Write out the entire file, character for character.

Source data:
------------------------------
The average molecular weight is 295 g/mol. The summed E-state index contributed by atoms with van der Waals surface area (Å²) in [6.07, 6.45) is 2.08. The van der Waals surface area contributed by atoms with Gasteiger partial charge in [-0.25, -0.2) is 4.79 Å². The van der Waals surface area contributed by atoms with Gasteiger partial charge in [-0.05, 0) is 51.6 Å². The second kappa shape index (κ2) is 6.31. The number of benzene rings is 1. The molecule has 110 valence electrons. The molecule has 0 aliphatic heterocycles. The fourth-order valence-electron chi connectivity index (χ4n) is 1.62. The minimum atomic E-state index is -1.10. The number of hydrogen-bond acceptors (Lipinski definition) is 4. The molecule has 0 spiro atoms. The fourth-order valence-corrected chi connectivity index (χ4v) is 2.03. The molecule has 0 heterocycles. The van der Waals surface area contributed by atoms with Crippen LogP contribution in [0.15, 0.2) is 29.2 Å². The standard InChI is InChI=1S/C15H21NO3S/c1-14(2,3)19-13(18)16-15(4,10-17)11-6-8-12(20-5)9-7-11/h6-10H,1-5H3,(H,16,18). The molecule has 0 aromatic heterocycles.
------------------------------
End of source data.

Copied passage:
The average molecular weight is 295 g/mol. The summed E-state index contributed by atoms with van der Waals surface area (Å²) in [6.07, 6.45) is 2.08. The van der Waals surface area contributed by atoms with Gasteiger partial charge in [-0.25, -0.2) is 4.79 Å². The van der Waals surface area contributed by atoms with Gasteiger partial charge in [-0.05, 0) is 51.6 Å². The second kappa shape index (κ2) is 6.31. The number of benzene rings is 1. The molecule has 110 valence electrons. The molecule has 0 aliphatic heterocycles. The fourth-order valence-electron chi connectivity index (χ4n) is 1.62. The minimum atomic E-state index is -1.10. The number of hydrogen-bond acceptors (Lipinski definition) is 4. The molecule has 0 spiro atoms. The fourth-order valence-corrected chi connectivity index (χ4v) is 2.03. The molecule has 0 heterocycles. The van der Waals surface area contributed by atoms with Crippen LogP contribution in [0.15, 0.2) is 29.2 Å². The standard InChI is InChI=1S/C15H21NO3S/c1-14(2,3)19-13(18)16-15(4,10-17)11-6-8-12(20-5)9-7-11/h6-10H,1-5H3,(H,16,18). The molecule has 0 aromatic heterocycles.